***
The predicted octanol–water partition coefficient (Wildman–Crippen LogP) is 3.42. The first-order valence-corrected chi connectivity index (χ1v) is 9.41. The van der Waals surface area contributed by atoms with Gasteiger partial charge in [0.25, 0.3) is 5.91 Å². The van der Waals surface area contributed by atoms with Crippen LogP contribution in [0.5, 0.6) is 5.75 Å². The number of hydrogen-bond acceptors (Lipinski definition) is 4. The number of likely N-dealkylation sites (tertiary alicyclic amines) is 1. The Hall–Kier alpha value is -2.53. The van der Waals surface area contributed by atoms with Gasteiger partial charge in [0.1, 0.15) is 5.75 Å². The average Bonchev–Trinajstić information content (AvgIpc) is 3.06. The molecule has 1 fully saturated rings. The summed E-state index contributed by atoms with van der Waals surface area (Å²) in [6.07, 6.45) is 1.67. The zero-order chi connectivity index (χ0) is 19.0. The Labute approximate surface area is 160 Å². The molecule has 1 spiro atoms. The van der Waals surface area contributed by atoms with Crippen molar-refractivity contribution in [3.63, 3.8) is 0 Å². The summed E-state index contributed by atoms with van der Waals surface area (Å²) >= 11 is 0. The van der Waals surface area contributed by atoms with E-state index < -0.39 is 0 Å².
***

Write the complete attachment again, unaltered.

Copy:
The predicted octanol–water partition coefficient (Wildman–Crippen LogP) is 3.42. The first-order valence-corrected chi connectivity index (χ1v) is 9.41. The van der Waals surface area contributed by atoms with Gasteiger partial charge in [0.25, 0.3) is 5.91 Å². The van der Waals surface area contributed by atoms with Crippen LogP contribution in [0.5, 0.6) is 5.75 Å². The number of hydrogen-bond acceptors (Lipinski definition) is 4. The number of likely N-dealkylation sites (tertiary alicyclic amines) is 1. The Hall–Kier alpha value is -2.53. The van der Waals surface area contributed by atoms with Gasteiger partial charge in [0.1, 0.15) is 5.75 Å². The average Bonchev–Trinajstić information content (AvgIpc) is 3.06. The molecule has 1 fully saturated rings. The summed E-state index contributed by atoms with van der Waals surface area (Å²) in [6.07, 6.45) is 1.67. The zero-order chi connectivity index (χ0) is 19.0. The Labute approximate surface area is 160 Å². The molecule has 1 spiro atoms. The van der Waals surface area contributed by atoms with Crippen molar-refractivity contribution in [3.63, 3.8) is 0 Å². The summed E-state index contributed by atoms with van der Waals surface area (Å²) >= 11 is 0. The van der Waals surface area contributed by atoms with E-state index < -0.39 is 0 Å².